In 1991 Gus Spanos came into my same squad where we worked overnight in deep north Tulsa. We were a close group and Gus fit in just fine. When he was killed, it hit the squad hard, me no less than any of the other squad mates. We were all rather young and did not know what we could do that would be important enough.
In 1996 when Dick Hobson was killed I was the President of the FOP. Tragic events like this make up the foundation of what I believed the FOP to be built around. Helping officers and surviving family members struggle through and continue into the next day.
When we were still dealing with the funeral and the headlines of the event, citizens were reaching out to the FOP and the police department to help in some way. We had no truly appropriate entity to accept this outpouring of support and I could see that.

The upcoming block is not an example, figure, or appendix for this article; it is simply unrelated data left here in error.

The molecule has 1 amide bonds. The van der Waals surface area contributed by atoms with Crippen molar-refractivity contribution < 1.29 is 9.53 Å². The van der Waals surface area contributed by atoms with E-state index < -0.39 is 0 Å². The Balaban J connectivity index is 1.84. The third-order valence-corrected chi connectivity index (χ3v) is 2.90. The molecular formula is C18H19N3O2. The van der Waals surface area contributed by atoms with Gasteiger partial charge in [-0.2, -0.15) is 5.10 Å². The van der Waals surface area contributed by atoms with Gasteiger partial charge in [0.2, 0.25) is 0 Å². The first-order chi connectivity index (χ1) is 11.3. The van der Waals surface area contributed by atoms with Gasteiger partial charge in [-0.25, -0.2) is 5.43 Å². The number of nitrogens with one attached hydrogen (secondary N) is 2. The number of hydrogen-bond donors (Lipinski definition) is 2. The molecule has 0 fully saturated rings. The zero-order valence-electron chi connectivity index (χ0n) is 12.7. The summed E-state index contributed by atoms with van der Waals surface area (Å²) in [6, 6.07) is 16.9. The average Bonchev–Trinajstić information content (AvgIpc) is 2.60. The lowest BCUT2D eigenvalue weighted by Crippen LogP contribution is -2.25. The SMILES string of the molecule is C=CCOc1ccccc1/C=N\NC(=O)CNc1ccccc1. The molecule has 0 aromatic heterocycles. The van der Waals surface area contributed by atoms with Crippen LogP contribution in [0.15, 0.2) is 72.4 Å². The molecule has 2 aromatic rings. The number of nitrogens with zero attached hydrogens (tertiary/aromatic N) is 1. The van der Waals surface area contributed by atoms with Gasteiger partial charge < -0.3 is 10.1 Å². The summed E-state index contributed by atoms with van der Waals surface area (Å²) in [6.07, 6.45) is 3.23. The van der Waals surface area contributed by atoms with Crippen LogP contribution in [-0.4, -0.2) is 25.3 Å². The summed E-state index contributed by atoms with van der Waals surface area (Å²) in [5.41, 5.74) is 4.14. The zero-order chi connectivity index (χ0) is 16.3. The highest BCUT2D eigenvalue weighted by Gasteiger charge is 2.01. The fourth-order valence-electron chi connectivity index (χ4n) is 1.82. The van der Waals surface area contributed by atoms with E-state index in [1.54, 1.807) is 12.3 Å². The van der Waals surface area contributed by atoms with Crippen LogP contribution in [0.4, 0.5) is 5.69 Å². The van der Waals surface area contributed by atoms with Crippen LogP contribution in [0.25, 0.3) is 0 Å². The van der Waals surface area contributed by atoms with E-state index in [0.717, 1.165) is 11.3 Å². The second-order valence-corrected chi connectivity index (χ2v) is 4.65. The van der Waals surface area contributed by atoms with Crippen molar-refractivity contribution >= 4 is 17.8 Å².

The police department is a government operation and is structured to have no "soul" for lack of a better term. The FOP is established to be more or less the "soul" of the police department, but we were structured to care for our own, ready to move on without help from outside our ranks.
In the fall of 1996 a small group of folks from the FOP Auxiliary, and within the ranks of the FOP presented the idea of the Tulsa Police Officer's Memorial to the members of the FOP. It was just an idea then and they needed a bigger group of people to push that idea forward. The Memorial sounded like the important thing I was looking for. I signed on then and have been there ever since.